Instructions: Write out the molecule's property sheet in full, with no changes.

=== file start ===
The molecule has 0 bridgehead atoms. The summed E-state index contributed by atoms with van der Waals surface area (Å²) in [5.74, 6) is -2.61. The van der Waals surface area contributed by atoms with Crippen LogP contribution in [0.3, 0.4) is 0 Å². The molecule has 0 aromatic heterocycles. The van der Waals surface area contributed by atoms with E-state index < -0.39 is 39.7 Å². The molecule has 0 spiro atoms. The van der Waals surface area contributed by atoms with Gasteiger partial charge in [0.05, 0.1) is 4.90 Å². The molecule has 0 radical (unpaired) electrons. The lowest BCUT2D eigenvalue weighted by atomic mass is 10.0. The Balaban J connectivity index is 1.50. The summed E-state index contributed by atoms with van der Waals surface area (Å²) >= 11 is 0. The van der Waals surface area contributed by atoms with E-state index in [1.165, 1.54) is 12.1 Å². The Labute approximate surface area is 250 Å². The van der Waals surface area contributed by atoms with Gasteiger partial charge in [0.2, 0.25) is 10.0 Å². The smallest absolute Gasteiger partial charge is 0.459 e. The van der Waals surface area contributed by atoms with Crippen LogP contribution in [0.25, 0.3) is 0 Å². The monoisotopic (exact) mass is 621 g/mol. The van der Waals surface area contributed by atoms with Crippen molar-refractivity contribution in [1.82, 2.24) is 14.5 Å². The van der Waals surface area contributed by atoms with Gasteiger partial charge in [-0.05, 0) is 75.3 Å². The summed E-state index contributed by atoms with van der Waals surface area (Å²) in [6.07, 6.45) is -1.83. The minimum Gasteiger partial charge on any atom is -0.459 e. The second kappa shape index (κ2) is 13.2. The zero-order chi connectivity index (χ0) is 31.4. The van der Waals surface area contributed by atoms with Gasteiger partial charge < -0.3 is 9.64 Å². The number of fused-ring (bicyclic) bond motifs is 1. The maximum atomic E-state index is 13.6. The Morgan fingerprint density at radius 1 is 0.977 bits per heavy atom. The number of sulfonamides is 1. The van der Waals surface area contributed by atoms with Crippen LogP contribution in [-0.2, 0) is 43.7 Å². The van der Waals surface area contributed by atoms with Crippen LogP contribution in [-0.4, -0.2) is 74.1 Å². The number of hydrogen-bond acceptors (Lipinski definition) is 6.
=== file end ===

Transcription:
The molecule has 0 bridgehead atoms. The summed E-state index contributed by atoms with van der Waals surface area (Å²) in [5.74, 6) is -2.61. The van der Waals surface area contributed by atoms with Crippen LogP contribution in [0.3, 0.4) is 0 Å². The molecule has 0 aromatic heterocycles. The van der Waals surface area contributed by atoms with E-state index < -0.39 is 39.7 Å². The molecule has 0 spiro atoms. The van der Waals surface area contributed by atoms with Gasteiger partial charge in [0.05, 0.1) is 4.90 Å². The molecule has 0 radical (unpaired) electrons. The lowest BCUT2D eigenvalue weighted by atomic mass is 10.0. The Balaban J connectivity index is 1.50. The summed E-state index contributed by atoms with van der Waals surface area (Å²) >= 11 is 0. The van der Waals surface area contributed by atoms with E-state index in [1.165, 1.54) is 12.1 Å². The Labute approximate surface area is 250 Å². The van der Waals surface area contributed by atoms with Gasteiger partial charge in [0.2, 0.25) is 10.0 Å². The smallest absolute Gasteiger partial charge is 0.459 e. The van der Waals surface area contributed by atoms with Crippen LogP contribution in [0.25, 0.3) is 0 Å². The monoisotopic (exact) mass is 621 g/mol. The van der Waals surface area contributed by atoms with Crippen molar-refractivity contribution in [1.82, 2.24) is 14.5 Å². The van der Waals surface area contributed by atoms with Gasteiger partial charge in [-0.05, 0) is 75.3 Å². The summed E-state index contributed by atoms with van der Waals surface area (Å²) in [6.07, 6.45) is -1.83. The minimum Gasteiger partial charge on any atom is -0.459 e. The second kappa shape index (κ2) is 13.2. The zero-order chi connectivity index (χ0) is 31.4. The van der Waals surface area contributed by atoms with Gasteiger partial charge < -0.3 is 9.64 Å². The number of fused-ring (bicyclic) bond motifs is 1. The maximum atomic E-state index is 13.6. The Morgan fingerprint density at radius 1 is 0.977 bits per heavy atom. The number of sulfonamides is 1. The van der Waals surface area contributed by atoms with Crippen LogP contribution in [-0.2, 0) is 43.7 Å². The van der Waals surface area contributed by atoms with Crippen LogP contribution in [-0.4, -0.2) is 74.1 Å². The number of hydrogen-bond acceptors (Lipinski definition) is 6.